As is often the case, professionals define and use technology in a far different way than consumers. Recently however, the requirements of professionals and consumers have become more tightly aligned.
It wasn’t all that long ago that professional AV products were, to put it bluntly, big, cumbersome, and oftentimes ugly to look at. Over the past several years through the rapid advancement of technology, along with an increased emphasis on industrial design, professional products have become smaller, easier on the eyes … and of course better performers.
Now through a convergence of circumstances that includes a shift from physical media to streaming media, and the reaction of the content creation community to this shift, along with the impact of quarantining due to COVID-19, products and technologies once found exclusively in cinema environments, post-production studios and dub stages are finding their way into residential locations.
Fostering this migration from commercial environments and into home settings are companies such as Barco, Stewart Filmscreen, Meyer Sound, L-Acoustics and Cortex VIP Cinemas.
Because of the increasing demand for professional-grade screening rooms in home environments, the integration community has more opportunities to install state-of-the-art home theaters for consumers that meet the objectives of professional users, while featuring home-friendly industrial designs.
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Screening Rooms Deliver Hollywood at Home
For a company like Barco, bringing professional-grade projection solutions to the home market is nothing new. Tim Sinnaeve, managing director, high end residential, Barco, emphasizes that his company has a long-standing relationship with the commercial market through partnerships that include IMAX.
Bringing its commercial market experience to the residential industry, Sinnaeve points out that Barco offers the residential market its Cinema At-Home series. These products, he explains, are based on its professional products, and are engineered to deliver the same levels of performance its commercial products provide.
“From the start of Barco Residential we have offered what we call our Cinema-At-Home series projectors, which are based on our professional cinema technology platforms, precisely because we wanted to bring this level of performance to the high-end residential market,” he points out.
“This includes our flagship 6P RGB laser Thor and Thor+ projectors, as well as our new Freya projector for example. These projectors were specifically engineered for high-end residential applications and were built from our professional cinema and dedicated post-production technology platforms to further optimize performance to match and exceed the performance requirements not only of professional premium exhibition, but also of the most demanding professionals at post-production facilities, where our clients’ favorite movies are graded.”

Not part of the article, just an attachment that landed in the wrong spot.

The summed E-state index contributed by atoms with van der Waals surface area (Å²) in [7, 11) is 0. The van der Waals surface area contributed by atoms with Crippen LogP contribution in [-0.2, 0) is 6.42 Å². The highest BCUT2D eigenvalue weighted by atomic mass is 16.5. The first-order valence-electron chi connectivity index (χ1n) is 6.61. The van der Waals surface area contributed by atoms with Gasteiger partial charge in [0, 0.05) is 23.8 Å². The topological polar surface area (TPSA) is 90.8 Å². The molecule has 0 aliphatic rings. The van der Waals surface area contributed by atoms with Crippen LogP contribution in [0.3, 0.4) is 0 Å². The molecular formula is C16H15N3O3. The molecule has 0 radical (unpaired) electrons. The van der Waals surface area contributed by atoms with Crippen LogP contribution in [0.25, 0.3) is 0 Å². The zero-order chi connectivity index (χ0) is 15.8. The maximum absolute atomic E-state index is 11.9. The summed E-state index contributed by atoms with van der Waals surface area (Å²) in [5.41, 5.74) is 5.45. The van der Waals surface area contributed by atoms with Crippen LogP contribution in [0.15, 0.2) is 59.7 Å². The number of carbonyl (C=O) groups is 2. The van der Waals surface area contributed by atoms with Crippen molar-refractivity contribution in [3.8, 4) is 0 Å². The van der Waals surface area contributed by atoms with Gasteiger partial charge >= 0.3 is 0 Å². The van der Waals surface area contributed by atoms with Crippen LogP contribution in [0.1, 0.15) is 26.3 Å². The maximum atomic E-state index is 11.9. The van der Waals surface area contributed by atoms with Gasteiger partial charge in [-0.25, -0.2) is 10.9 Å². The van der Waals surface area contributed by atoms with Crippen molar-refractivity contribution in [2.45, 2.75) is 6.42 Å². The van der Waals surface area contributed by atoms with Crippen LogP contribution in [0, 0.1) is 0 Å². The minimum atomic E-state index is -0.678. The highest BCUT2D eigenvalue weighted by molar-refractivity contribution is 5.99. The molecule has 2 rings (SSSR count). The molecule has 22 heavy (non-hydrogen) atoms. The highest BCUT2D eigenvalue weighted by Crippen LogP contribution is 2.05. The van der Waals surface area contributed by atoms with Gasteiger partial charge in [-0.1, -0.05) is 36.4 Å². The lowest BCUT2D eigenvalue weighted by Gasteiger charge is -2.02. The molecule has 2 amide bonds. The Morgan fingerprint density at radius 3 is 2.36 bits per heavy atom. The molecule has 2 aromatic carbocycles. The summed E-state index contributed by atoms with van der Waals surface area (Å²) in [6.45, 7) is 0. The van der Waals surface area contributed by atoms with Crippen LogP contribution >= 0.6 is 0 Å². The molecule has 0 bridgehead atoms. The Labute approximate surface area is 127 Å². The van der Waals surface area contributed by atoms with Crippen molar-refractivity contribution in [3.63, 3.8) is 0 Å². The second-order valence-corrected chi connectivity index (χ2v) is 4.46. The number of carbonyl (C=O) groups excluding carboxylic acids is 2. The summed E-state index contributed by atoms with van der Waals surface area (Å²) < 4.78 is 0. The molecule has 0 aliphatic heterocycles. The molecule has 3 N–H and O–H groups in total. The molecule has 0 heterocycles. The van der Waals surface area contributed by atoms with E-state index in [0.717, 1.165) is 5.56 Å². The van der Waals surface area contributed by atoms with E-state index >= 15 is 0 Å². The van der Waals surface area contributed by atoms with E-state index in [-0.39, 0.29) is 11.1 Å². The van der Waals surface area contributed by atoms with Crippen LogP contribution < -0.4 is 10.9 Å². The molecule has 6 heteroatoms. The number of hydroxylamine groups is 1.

Sinnaeve points out the products combine commercial technologies such as Digital Cinema Initiatives (DCI) and consumer technologies such as compliance with HDMI 2.0 and HDCP 2.2.
He notes that Barco’s residential projectors are engineered for maximum performance with consumer 4K source components, including UltraHD Blu-ray players, gaming consoles and streaming products.
Underscoring the value of Barco’s balance of commercial and residential technologies, and the ability of the Cinema-At-Home components to meet DCI standards, he says it’s through the products’ DCI compliance they deliver a professional level experience.
“Where our Cinema-At-Home projectors are concerned, DCI compliance is an important requirement. A reference quality system is at its best with reference quality content. DCI compliance ensures that the projector can support DCI content, which is the content quality level used by Hollywood, and is available to a select audience through companies like Bel Air Cinema. But all elements of our Cinema-At-Home projectors are important and represent the state-of-the-art of our technology, from the quality of the lenses—perhaps the most underestimated element —the imaging technology used and the size of the imaging device [Cinema DLP]; the Integrated Media Server [Barco Alchemy], the Integrated Media Server [ICMP], which includes HDMI 2.0, HDCP 2.2 and HDR support for consumer grade content), and 3P and 6P RGB Laser options that provide exceptional color accuracy and color gamut,” explains Sinnaeve.
“All aspects of image quality are important and none can be seen in isolation. This includes uniformity and exceptional ANSI contrast levels—another underestimated element that needs more attention. Let’s of course not forget light output to allow larger screen sizes, which is a growing trend where we increasingly see screens 20 feet and over in reference level private theaters. Since in our case we are using the same technology that already lights up the worlds’ largest screens, we could even afford to sacrifice light output to further improve other aspects of image quality such as contrast.”
Residential Home Theater’s Don’t Lack Professional Power
Assessing the trend of private screening rooms coming into the home market and the ability of the video side of the equation to deliver a professional, Hollywood level experience, Sinnaeve says that Barco’s products are absolutely capable to meet and exceed the benchmarks of professional theaters and post-production studios.
Transitioning over to the audio side of the home screening room equation, Miles Rogers, residential cinema lead for Meyer Sound, says that as a result of the content creation market exploding, Hollywood wants more access to the home market because the quality of content is rapidly improving.
Over the past few years, he says that Hollywood has placed a greater emphasis on the audio mixes for home video releases.
“The days of the cinemaplex in a mall with one premium screen those days may be gone in the exhibition market. They are looking at the premium home theater experience—the Atmos rooms, laser projection. We want high brightness, high resolution and HDR,” comments Rogers.